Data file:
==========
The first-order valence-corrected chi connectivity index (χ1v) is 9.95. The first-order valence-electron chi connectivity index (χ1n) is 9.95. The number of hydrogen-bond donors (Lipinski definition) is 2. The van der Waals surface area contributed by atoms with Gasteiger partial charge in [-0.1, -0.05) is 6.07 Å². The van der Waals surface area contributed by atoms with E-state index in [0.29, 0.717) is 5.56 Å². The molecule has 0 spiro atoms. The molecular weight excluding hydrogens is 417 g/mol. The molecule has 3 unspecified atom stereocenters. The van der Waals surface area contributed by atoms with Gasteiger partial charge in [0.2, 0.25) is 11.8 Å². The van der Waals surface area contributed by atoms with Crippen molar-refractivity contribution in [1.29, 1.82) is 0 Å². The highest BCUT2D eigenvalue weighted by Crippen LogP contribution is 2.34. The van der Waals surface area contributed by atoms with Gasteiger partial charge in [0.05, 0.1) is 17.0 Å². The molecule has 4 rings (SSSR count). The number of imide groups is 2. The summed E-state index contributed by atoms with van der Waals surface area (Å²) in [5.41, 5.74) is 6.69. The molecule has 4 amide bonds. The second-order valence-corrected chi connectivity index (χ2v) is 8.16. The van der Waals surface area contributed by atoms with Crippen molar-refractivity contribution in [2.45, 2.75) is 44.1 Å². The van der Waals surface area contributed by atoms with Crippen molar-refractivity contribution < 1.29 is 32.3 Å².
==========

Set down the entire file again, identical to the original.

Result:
The first-order valence-corrected chi connectivity index (χ1v) is 9.95. The first-order valence-electron chi connectivity index (χ1n) is 9.95. The number of hydrogen-bond donors (Lipinski definition) is 2. The van der Waals surface area contributed by atoms with Gasteiger partial charge in [-0.1, -0.05) is 6.07 Å². The van der Waals surface area contributed by atoms with E-state index in [0.29, 0.717) is 5.56 Å². The molecule has 0 spiro atoms. The molecular weight excluding hydrogens is 417 g/mol. The molecule has 3 unspecified atom stereocenters. The van der Waals surface area contributed by atoms with Gasteiger partial charge in [0.2, 0.25) is 11.8 Å². The van der Waals surface area contributed by atoms with Crippen molar-refractivity contribution in [1.29, 1.82) is 0 Å². The highest BCUT2D eigenvalue weighted by Crippen LogP contribution is 2.34. The van der Waals surface area contributed by atoms with Gasteiger partial charge in [0.05, 0.1) is 17.0 Å². The molecule has 4 rings (SSSR count). The number of imide groups is 2. The summed E-state index contributed by atoms with van der Waals surface area (Å²) in [5.41, 5.74) is 6.69. The molecule has 4 amide bonds. The second-order valence-corrected chi connectivity index (χ2v) is 8.16. The van der Waals surface area contributed by atoms with Crippen molar-refractivity contribution in [2.45, 2.75) is 44.1 Å². The van der Waals surface area contributed by atoms with Crippen molar-refractivity contribution < 1.29 is 32.3 Å².